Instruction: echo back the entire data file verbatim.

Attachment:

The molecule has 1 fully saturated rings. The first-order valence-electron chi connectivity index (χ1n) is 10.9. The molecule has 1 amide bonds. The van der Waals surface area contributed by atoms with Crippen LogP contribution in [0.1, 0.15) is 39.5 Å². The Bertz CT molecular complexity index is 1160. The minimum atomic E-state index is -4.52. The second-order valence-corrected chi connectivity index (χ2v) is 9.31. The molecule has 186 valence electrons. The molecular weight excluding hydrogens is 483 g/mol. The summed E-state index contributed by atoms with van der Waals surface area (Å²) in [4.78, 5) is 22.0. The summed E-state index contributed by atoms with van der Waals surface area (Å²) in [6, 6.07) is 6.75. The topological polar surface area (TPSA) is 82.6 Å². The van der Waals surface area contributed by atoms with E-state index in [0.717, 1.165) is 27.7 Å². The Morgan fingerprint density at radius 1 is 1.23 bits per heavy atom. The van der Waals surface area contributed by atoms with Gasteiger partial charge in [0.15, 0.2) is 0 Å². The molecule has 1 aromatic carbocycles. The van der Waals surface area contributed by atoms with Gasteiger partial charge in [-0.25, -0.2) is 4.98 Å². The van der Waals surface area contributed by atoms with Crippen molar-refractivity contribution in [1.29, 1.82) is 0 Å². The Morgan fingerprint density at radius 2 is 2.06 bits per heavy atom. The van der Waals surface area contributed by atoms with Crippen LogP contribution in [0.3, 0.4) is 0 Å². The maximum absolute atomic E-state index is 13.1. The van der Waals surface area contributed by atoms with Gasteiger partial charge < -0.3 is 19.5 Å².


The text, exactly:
The molecule has 1 fully saturated rings. The first-order valence-electron chi connectivity index (χ1n) is 10.9. The molecule has 1 amide bonds. The van der Waals surface area contributed by atoms with Crippen LogP contribution in [0.1, 0.15) is 39.5 Å². The Bertz CT molecular complexity index is 1160. The minimum atomic E-state index is -4.52. The second-order valence-corrected chi connectivity index (χ2v) is 9.31. The molecule has 186 valence electrons. The molecular weight excluding hydrogens is 483 g/mol. The summed E-state index contributed by atoms with van der Waals surface area (Å²) in [4.78, 5) is 22.0. The summed E-state index contributed by atoms with van der Waals surface area (Å²) in [6, 6.07) is 6.75. The topological polar surface area (TPSA) is 82.6 Å². The van der Waals surface area contributed by atoms with E-state index in [0.717, 1.165) is 27.7 Å². The Morgan fingerprint density at radius 1 is 1.23 bits per heavy atom. The van der Waals surface area contributed by atoms with Gasteiger partial charge in [0.15, 0.2) is 0 Å². The molecule has 1 aromatic carbocycles. The van der Waals surface area contributed by atoms with Gasteiger partial charge in [-0.25, -0.2) is 4.98 Å². The van der Waals surface area contributed by atoms with Crippen molar-refractivity contribution in [1.29, 1.82) is 0 Å². The Morgan fingerprint density at radius 2 is 2.06 bits per heavy atom. The van der Waals surface area contributed by atoms with Crippen LogP contribution in [0.3, 0.4) is 0 Å². The maximum absolute atomic E-state index is 13.1. The van der Waals surface area contributed by atoms with Gasteiger partial charge < -0.3 is 19.5 Å².